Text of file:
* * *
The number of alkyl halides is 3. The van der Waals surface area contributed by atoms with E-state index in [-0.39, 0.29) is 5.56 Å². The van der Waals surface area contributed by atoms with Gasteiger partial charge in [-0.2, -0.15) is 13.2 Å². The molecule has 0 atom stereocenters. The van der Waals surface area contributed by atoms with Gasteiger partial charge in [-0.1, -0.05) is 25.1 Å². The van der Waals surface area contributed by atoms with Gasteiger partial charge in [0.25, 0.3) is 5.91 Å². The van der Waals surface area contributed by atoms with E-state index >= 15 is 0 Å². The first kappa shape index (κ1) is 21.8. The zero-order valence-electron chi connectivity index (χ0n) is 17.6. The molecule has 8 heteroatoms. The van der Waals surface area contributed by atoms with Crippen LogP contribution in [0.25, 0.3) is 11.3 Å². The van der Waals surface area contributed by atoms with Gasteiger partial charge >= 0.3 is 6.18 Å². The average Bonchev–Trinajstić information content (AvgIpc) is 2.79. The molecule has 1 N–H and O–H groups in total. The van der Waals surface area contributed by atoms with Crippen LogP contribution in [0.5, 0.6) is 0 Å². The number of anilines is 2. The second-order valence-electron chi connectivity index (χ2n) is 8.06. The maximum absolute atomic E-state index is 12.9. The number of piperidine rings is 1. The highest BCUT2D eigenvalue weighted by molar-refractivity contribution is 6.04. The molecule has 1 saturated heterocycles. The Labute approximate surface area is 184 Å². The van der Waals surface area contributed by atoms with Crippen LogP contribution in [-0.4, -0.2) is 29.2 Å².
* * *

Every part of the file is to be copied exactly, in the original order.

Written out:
The number of alkyl halides is 3. The van der Waals surface area contributed by atoms with E-state index in [-0.39, 0.29) is 5.56 Å². The van der Waals surface area contributed by atoms with Gasteiger partial charge in [-0.2, -0.15) is 13.2 Å². The molecule has 0 atom stereocenters. The van der Waals surface area contributed by atoms with Gasteiger partial charge in [-0.1, -0.05) is 25.1 Å². The van der Waals surface area contributed by atoms with Gasteiger partial charge in [0.25, 0.3) is 5.91 Å². The van der Waals surface area contributed by atoms with E-state index >= 15 is 0 Å². The first kappa shape index (κ1) is 21.8. The zero-order valence-electron chi connectivity index (χ0n) is 17.6. The molecule has 8 heteroatoms. The van der Waals surface area contributed by atoms with Crippen LogP contribution in [0.25, 0.3) is 11.3 Å². The van der Waals surface area contributed by atoms with Gasteiger partial charge >= 0.3 is 6.18 Å². The average Bonchev–Trinajstić information content (AvgIpc) is 2.79. The molecule has 1 N–H and O–H groups in total. The van der Waals surface area contributed by atoms with Crippen LogP contribution in [0.5, 0.6) is 0 Å². The number of anilines is 2. The second-order valence-electron chi connectivity index (χ2n) is 8.06. The maximum absolute atomic E-state index is 12.9. The number of piperidine rings is 1. The highest BCUT2D eigenvalue weighted by molar-refractivity contribution is 6.04. The molecule has 1 saturated heterocycles. The Labute approximate surface area is 184 Å². The van der Waals surface area contributed by atoms with Crippen LogP contribution in [-0.4, -0.2) is 29.2 Å².